Agency: Occupational Safety and Health Administration.
Type of Review: Extension of currently approved collection.
Title: Commercial Diving Operations (29 CFR part 1910, subpart T).
OMB Number: 1218-0069.
Frequency: On occasion and Annually.
Type of Response: Recordkeeping; Reporting; and Third party disclosure.
Affected Public: Business or other for-profit; Federal Government; and State, local, or tribal government.
Number of Respondents: 3,000.
Number of Annual Responses: 4,002,966.
Estimated Time Per Response: Varies from 3 minutes to replace the safe practices manual to 1 hour to develop a new manual.
Total Burden Hours: 205,397.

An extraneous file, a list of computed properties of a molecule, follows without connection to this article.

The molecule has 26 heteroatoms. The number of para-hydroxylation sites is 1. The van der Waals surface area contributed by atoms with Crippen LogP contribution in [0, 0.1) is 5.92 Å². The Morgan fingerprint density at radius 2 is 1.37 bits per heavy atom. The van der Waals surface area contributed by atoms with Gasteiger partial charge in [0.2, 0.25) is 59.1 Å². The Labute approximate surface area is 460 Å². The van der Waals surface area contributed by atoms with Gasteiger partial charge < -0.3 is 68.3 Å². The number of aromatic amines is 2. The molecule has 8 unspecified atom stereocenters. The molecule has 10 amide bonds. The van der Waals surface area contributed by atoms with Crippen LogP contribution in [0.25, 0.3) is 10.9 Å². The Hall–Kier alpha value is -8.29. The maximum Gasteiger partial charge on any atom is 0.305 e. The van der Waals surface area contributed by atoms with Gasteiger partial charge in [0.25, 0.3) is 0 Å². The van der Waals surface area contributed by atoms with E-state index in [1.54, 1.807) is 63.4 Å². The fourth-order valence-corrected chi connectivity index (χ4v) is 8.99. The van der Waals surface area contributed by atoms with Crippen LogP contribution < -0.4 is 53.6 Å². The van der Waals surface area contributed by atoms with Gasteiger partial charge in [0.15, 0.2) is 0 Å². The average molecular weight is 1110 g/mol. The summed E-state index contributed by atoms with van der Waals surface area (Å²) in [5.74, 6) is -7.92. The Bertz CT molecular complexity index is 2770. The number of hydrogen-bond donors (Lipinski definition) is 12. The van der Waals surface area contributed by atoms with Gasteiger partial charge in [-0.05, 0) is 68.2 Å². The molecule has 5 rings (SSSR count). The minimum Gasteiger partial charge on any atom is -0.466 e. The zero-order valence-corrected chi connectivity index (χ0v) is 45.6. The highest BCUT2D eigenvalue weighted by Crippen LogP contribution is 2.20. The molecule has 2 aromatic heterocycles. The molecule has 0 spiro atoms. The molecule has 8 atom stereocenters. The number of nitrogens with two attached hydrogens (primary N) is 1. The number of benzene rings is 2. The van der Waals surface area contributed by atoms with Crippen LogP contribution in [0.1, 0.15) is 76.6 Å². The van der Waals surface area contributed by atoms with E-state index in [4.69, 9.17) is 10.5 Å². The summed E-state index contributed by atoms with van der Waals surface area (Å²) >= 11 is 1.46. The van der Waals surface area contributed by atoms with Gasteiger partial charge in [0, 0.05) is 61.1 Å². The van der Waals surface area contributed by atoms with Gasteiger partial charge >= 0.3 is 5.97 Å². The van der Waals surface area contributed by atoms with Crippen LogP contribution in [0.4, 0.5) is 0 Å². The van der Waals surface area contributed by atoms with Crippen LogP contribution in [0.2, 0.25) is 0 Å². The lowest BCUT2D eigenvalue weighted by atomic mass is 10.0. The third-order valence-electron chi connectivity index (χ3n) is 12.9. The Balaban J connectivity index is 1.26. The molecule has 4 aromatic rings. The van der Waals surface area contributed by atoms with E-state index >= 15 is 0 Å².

Total Annualized Capital/Startup Costs: $0.
Total Annual Costs (operating/maintaining systems or purchasing services): $0.
Description: 29 CFR part 1910, subpart T (“the Subpart”) contains a number of paperwork requirements. The following paragraphs describe these requirements; specify who uses them, and what purpose they serve.
Section 910.401(b). Description of the requirement. Allows employers to deviate from the requirements of the subpart to the extent necessary to prevent or minimize a situation that is likely to cause death, serious physical harm, or major environmental damage (but not situations in which purely economic or property damage is likely to occur). Employers must notify the OSHA Area Director within 48 hours of taking such action; this notification must describe the situation responsible for the deviation and the extent of the deviation from the requirements. On request of the Area Director, employers must submit this information in writing.